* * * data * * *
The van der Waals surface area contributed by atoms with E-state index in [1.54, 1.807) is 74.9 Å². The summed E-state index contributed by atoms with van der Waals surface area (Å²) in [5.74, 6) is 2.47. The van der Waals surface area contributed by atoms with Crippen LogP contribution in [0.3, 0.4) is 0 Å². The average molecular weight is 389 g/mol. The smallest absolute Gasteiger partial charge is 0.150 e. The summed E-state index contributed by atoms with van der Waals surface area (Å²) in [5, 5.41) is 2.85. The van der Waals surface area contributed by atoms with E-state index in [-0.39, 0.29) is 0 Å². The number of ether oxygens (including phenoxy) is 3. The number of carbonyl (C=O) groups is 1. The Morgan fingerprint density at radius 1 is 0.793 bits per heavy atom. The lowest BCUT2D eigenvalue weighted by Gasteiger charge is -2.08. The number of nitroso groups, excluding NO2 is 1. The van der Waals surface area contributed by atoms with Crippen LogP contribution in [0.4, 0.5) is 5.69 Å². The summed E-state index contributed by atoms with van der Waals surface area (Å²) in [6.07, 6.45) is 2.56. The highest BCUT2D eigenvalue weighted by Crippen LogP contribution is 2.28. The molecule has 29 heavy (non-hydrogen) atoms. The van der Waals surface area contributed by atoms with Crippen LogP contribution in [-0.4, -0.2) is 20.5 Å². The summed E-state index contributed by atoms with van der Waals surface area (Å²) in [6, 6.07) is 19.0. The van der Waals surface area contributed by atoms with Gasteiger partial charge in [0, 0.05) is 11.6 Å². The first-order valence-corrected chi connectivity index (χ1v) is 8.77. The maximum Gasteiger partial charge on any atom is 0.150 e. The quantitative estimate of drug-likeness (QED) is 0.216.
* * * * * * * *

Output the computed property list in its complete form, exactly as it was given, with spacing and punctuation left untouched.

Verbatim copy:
The van der Waals surface area contributed by atoms with E-state index in [1.54, 1.807) is 74.9 Å². The summed E-state index contributed by atoms with van der Waals surface area (Å²) in [5.74, 6) is 2.47. The van der Waals surface area contributed by atoms with Crippen LogP contribution in [0.3, 0.4) is 0 Å². The average molecular weight is 389 g/mol. The smallest absolute Gasteiger partial charge is 0.150 e. The summed E-state index contributed by atoms with van der Waals surface area (Å²) in [5, 5.41) is 2.85. The van der Waals surface area contributed by atoms with E-state index in [-0.39, 0.29) is 0 Å². The number of ether oxygens (including phenoxy) is 3. The number of carbonyl (C=O) groups is 1. The Morgan fingerprint density at radius 1 is 0.793 bits per heavy atom. The lowest BCUT2D eigenvalue weighted by Gasteiger charge is -2.08. The number of nitroso groups, excluding NO2 is 1. The van der Waals surface area contributed by atoms with Crippen LogP contribution in [0.4, 0.5) is 5.69 Å². The summed E-state index contributed by atoms with van der Waals surface area (Å²) in [6.07, 6.45) is 2.56. The highest BCUT2D eigenvalue weighted by Crippen LogP contribution is 2.28. The molecule has 29 heavy (non-hydrogen) atoms. The van der Waals surface area contributed by atoms with Crippen LogP contribution in [-0.4, -0.2) is 20.5 Å². The summed E-state index contributed by atoms with van der Waals surface area (Å²) in [6, 6.07) is 19.0. The van der Waals surface area contributed by atoms with Gasteiger partial charge in [0, 0.05) is 11.6 Å². The first-order valence-corrected chi connectivity index (χ1v) is 8.77. The maximum Gasteiger partial charge on any atom is 0.150 e. The quantitative estimate of drug-likeness (QED) is 0.216.